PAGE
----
Vlad and Gus, forensic web analysts from the Web Detective Agency, are sitting in a canal-side café. Vlad is downcast after a tough meeting with a client.
Vlad: That was not a good meeting. We’re not going to get any more work from them, I am certain. This is the last thing we need. And they are going to tell everyone we are a complete waste of money.
Gus: Wait a minute before you jump into the canal, at least tell me why you think it went so badly. From where I sat, it went OK – not brilliant, but not terminal. How do you know this client?
Vlad: Dimitri put them onto us. I phoned Anna, the Marketing Director and we talked about what they were doing with analytics – not much at the time – and how they wanted to use analytics strategically throughout the business.
I suggested a workshop to agree their business goals and the most relevant KPI’s, and we had this workshop about three months ago. We also agreed that we would coach their in-house analyst to make sure that they were implementing a ‘world class approach to analytics’, as Anna calls it.
Gus: So why do you think the meeting went so badly?
Vlad: Because after seeing some immediate improvements in their conversion rate after the workshop, it has started to plateau, and we are getting the blame for it. And probably, Anna’s right, they are not ‘world class’ and we’ve let them down, and you know Anna’s well-connected and she’ll be tweeting about us right now – saying what a poor job we’ve done.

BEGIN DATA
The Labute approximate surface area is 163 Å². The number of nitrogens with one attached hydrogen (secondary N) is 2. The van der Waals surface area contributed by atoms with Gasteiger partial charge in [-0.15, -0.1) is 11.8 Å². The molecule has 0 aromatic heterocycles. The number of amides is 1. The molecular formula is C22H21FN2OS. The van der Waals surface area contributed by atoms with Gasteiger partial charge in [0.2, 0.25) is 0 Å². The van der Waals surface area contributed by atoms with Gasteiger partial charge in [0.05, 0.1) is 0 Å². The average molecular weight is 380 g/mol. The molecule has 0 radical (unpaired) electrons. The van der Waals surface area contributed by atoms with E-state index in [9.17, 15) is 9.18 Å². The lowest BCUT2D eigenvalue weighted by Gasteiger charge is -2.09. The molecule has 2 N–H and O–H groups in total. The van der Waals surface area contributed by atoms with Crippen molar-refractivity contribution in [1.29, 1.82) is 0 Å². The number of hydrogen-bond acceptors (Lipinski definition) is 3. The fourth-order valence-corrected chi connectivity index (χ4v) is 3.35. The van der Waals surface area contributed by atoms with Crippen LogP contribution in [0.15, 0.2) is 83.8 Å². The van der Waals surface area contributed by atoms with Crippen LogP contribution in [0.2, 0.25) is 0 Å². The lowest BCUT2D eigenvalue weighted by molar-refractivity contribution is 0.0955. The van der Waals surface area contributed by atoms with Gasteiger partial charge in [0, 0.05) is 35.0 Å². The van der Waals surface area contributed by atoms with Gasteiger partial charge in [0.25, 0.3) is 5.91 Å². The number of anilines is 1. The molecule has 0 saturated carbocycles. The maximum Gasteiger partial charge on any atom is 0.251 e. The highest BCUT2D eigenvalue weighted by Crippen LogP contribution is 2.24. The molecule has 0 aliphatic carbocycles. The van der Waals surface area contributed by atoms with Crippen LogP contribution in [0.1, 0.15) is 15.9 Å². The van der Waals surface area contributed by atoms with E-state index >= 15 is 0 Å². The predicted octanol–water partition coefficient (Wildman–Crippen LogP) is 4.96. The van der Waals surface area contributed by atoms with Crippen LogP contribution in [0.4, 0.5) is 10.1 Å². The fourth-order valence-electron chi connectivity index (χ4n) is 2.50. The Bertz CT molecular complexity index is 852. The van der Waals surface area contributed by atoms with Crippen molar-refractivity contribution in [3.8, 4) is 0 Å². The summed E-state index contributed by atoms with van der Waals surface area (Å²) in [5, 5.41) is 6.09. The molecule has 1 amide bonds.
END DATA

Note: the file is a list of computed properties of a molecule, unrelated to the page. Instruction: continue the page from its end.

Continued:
Gus: So, you didn’t say the workshop was actually a ‘disaster’. Assuming that went well, something has clearly happened between the workshop and now, right ? Who came to the workshop?
Vlad: Lots of people were down to come but there were quite a few no-shows. I don’t think Anna had spelt out why they should come along and what role they were expected to play. Plus, by the end of the workshop there were just so many website KPIs that they were going to measure and optimize.
Gus: OK, I can see not having some key people at the workshop not helping matters right now, but why did you let them apply KPIs to absolutely everything ?
Vlad: Anna was insistent. She said that they had just invested in a new analytics tool that could produce these wonderful reports at the push of the button. She didn’t want to tell her boss, who had agreed to spend over 30,000 Euros on this system, that her team was only looking at less than 10% of these fancy reports. I kept saying that she was going to overwhelm her colleagues but she wasn’t listening.
Gus: The web analyst guy, Alex, it seemed Anna was pretty tough on him as well.
Vlad: I think he’s been put in a really difficult situation. He sits in the IT department, even though he is supposed to be working for Anna and her marketing team. He’s been told that he’s responsible for raising the conversion rate and yet because he’s got an IT background and sits with all the other IT people, he gets dragged into other projects.
Gus: It seemed to be that there was something else going on. When Alex presented the results on the last split test they’ve did on the product page I thought Anna’s head was going to explode
Vlad: Just like in ‘Scanners’.
Gus: What, what are you talking .. anyway. No, I meant that Anna’s was clearly not expecting a test to produce anything less than a fantastic result. When Alex showed her the figures from testing the original version of the product page against one we had recommended there was just silence.
Didn’t you explain that part of the testing process is that you sometimes find out what doesn’t work, as well as what does?
Vlad: I thought I did, during the workshop. But the way she spat out the word ‘failure’ I don’t think she has really taken it in.
Gus: But I thought there were some positives – Alex showed that some KPI’s had improved.